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Old 09.05.2009, 18:08   #1
Бакалавр
 
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Thursday, May 7, 2009
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WHAT I KNOW ABOUT
OUR RULING CLASSES
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We may not have an aristocracy or an elite, but we have always had a ruling class or classes, even if more often than not they were not our real rulers but “their” puppets – and by “their” I mean our masters and oppressors, that is to say, the enemy.
We have always had dissidents too, even in our Golden Age (5th century AD), even if their word didn't carry much weight, and whenever not silenced by the likes of Talaat and Stalin, they were alienated by our “puppets” and ignored by the people.
Consider our situation today: our ruling classes have the power and the money. They control our churches, community centers, schools, and the press. They run bureaucracies. They subsidize the publication of textbooks which legitimize and promote their own version of the past that is as objective and honest as any state-sponsored version of the past taught in, say, Turkish or even American educational institutions.
What has been the contribution of our dissidents in our context? The same as that of the people – only victims.
There is an American political saying, “Let the best man win.” In our case the chances are the winner will be “the best man” only for the enemy and the worst for the rest of us. This may explain why our dissidents, very much like the people, have been and continue to be perennial losers.
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Friday, May 8, 2009
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WHAT IF I AM WRONG?
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A question that comes up again and again is:
“What would you have done in their place?”
One way to answer that question is by saying I am more worried about what I should be doing in my place: Should I join them in covering up their blunders and make a comfortable living, as most of my former friends and academics are doing? Or state honestly what I think, even if it means living in solitary confinement in my self-imposed gulag?
QUESTION: What if you are wrong?
ANSWER: There is always that possibility, of course. To say otherwise would be a declaration of infallibility, which, by the way, is what they imply when they blame all our misfortunes on others. Besides, I'd much rather be wrong as an honest man than right as a rascal. But assuming I am wrong: What's the harm done? I can always be corrected, insulted, silenced...and I have been -- insulted and silenced more often than corrected. But when the leadership is wrong the result may well be either a “red” or a “white” massacre, that is, alienation and assimilation in the Diaspora and exodus from the Homeland.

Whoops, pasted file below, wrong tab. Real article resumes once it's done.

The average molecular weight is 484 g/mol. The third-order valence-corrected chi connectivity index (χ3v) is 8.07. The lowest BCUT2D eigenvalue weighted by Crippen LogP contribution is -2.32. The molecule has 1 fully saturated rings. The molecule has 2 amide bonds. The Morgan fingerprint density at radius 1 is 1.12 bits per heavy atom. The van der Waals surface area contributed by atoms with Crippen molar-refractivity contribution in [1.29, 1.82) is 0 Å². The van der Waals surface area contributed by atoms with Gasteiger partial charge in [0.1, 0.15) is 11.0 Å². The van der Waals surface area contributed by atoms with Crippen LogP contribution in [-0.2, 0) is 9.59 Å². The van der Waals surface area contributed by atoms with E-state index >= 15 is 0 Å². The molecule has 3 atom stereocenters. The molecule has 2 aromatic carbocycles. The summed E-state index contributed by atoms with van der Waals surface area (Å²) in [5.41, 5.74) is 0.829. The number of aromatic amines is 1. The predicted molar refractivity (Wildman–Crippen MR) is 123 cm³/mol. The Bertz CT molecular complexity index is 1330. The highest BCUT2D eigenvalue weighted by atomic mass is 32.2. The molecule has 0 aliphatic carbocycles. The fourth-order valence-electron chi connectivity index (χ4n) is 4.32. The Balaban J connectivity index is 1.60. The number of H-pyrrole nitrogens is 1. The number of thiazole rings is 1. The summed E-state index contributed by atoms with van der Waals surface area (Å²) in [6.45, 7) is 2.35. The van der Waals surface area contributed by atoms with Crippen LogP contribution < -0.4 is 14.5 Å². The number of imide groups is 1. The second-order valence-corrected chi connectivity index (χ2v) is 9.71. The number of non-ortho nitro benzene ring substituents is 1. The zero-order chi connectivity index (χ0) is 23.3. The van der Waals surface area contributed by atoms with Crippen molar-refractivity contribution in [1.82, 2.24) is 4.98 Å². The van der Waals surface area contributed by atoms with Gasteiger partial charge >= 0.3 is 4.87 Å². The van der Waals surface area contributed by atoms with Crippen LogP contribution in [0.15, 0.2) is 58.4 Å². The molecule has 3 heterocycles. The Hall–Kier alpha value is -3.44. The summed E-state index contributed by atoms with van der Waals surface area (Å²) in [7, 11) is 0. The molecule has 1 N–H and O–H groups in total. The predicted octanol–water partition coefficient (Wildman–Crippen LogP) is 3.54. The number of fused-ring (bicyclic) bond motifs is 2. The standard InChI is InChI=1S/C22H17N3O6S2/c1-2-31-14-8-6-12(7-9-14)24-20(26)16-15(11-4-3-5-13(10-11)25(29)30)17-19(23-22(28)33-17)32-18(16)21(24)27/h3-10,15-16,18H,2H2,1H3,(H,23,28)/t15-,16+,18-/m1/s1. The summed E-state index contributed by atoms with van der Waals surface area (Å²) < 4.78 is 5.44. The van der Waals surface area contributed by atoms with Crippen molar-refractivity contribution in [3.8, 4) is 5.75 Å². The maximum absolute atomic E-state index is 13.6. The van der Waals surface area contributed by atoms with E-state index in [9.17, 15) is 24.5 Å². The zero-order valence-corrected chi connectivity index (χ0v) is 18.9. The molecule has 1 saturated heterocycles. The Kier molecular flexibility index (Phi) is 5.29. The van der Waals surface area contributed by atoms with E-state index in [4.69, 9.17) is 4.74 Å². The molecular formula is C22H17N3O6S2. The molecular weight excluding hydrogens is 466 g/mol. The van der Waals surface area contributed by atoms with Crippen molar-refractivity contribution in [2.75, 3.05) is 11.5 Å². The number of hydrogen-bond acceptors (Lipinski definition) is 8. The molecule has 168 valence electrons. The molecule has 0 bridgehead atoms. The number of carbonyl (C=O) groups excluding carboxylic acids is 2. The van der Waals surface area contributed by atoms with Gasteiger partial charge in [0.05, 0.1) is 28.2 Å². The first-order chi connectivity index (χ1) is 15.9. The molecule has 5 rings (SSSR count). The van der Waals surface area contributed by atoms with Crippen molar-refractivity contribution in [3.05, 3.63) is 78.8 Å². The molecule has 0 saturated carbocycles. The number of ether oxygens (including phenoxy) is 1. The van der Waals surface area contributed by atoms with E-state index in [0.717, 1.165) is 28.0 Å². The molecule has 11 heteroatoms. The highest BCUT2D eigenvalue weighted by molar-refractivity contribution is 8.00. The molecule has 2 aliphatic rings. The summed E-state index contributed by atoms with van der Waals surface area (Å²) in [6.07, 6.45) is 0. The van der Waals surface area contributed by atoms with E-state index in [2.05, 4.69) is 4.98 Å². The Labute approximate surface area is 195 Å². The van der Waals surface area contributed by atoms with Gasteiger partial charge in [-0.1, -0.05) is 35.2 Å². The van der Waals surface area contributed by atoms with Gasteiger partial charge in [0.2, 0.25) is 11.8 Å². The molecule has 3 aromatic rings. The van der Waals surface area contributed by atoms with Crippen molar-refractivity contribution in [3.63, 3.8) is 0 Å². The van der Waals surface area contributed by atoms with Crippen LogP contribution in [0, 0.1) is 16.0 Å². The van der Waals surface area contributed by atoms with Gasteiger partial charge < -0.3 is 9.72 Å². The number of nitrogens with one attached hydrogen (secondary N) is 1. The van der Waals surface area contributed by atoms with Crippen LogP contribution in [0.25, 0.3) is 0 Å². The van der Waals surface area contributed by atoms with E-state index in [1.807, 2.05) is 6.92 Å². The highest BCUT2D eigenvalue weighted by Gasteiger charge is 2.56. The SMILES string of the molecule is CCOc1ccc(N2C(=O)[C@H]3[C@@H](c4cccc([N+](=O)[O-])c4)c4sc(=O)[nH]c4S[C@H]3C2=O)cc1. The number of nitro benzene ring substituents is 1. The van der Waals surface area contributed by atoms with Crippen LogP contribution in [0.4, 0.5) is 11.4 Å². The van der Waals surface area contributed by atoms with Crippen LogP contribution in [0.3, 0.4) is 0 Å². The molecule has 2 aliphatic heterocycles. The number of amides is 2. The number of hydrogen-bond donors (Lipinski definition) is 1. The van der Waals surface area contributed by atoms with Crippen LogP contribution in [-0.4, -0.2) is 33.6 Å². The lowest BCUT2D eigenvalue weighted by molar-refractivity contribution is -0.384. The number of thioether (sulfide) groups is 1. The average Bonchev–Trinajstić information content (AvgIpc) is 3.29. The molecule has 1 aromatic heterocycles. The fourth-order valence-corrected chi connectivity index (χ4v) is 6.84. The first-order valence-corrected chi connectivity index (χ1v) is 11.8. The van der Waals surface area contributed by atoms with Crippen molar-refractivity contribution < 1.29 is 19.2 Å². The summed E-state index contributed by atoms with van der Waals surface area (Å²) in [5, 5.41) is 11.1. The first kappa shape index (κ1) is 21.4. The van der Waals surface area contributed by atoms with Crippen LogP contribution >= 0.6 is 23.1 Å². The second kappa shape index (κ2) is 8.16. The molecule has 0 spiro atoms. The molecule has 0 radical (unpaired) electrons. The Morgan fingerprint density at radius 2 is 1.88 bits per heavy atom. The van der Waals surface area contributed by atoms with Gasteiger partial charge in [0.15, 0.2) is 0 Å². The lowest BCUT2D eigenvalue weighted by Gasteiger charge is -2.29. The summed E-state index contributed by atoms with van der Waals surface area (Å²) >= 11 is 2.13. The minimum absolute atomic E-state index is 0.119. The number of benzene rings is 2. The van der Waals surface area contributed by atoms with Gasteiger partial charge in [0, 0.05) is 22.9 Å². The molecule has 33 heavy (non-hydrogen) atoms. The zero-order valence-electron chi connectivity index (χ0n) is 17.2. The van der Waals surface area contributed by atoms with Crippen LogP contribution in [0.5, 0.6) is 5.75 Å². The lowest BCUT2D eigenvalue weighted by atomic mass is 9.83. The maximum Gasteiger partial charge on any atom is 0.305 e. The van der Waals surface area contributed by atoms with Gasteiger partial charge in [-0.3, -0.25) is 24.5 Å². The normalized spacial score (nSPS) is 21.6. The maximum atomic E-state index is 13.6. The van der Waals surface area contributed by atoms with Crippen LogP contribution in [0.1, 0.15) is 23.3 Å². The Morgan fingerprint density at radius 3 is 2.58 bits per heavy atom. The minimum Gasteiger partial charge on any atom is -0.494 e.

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Saturday, May 9, 2009
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GETTING AWAY WITH MURDER
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Sex was a taboo subject in the Ottoman Empire but the Sultan could have as many as a thousand houris in his hourihouse. As for our own mini-sultans: after leading the nation to defeat, oppression, and massacre, they dare to speechify and sermonize on patriotism to the rest of us.
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How do I know my version of the story to be the only true one? I don't. But unless proven otherwise, I shall continue to assert what I understand to be an honest and objective assessment of our situation.
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Am I saying anyone who disagrees with me is dishonest? No! He could also be an ignoramus.
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Another word for lamentation for the sake of lamentation is self-pity, and the aim of self-pity is to invite others to pity us. If you don't believe me, listen to Zohrab: “One should confront the misfortunes of life not with despair and dejection but in the same way that one confronts the sudden arrival of an unwelcome guest – with a smiling face. We Armenians should sing and laugh more often in order to develop that degree of emotional health and intellectual balance without which we can achieve very little in this world. A nation that is given to lamentation will never amount to anything.”
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And here is Zohrab again on propaganda: “My code of ethics: between the real and the imaginary, choose the real; between truth and falsehood, choose truth, at all times, everywhere.”
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